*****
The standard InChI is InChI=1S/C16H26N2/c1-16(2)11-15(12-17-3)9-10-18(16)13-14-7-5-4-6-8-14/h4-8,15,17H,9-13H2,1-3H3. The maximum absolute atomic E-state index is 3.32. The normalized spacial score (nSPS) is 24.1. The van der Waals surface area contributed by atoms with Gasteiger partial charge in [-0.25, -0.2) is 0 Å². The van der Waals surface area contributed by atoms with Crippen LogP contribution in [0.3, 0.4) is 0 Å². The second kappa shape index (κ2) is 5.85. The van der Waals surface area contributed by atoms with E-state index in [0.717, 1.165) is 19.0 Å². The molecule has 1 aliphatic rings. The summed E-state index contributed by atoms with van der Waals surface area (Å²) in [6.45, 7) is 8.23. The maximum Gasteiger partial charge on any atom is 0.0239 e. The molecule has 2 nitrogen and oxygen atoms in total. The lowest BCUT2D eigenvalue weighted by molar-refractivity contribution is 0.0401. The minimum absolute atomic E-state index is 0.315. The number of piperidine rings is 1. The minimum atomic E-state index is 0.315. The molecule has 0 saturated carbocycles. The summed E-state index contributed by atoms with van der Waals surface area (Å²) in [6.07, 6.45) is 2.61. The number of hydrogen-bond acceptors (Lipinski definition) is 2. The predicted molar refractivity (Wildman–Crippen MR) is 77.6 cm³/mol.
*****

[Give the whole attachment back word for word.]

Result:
The standard InChI is InChI=1S/C16H26N2/c1-16(2)11-15(12-17-3)9-10-18(16)13-14-7-5-4-6-8-14/h4-8,15,17H,9-13H2,1-3H3. The maximum absolute atomic E-state index is 3.32. The normalized spacial score (nSPS) is 24.1. The van der Waals surface area contributed by atoms with Gasteiger partial charge in [-0.25, -0.2) is 0 Å². The van der Waals surface area contributed by atoms with Crippen LogP contribution in [0.3, 0.4) is 0 Å². The second kappa shape index (κ2) is 5.85. The van der Waals surface area contributed by atoms with E-state index in [0.717, 1.165) is 19.0 Å². The molecule has 1 aliphatic rings. The summed E-state index contributed by atoms with van der Waals surface area (Å²) in [6.45, 7) is 8.23. The maximum Gasteiger partial charge on any atom is 0.0239 e. The molecule has 2 nitrogen and oxygen atoms in total. The lowest BCUT2D eigenvalue weighted by molar-refractivity contribution is 0.0401. The minimum absolute atomic E-state index is 0.315. The number of piperidine rings is 1. The minimum atomic E-state index is 0.315. The molecule has 0 saturated carbocycles. The summed E-state index contributed by atoms with van der Waals surface area (Å²) in [6.07, 6.45) is 2.61. The number of hydrogen-bond acceptors (Lipinski definition) is 2. The predicted molar refractivity (Wildman–Crippen MR) is 77.6 cm³/mol.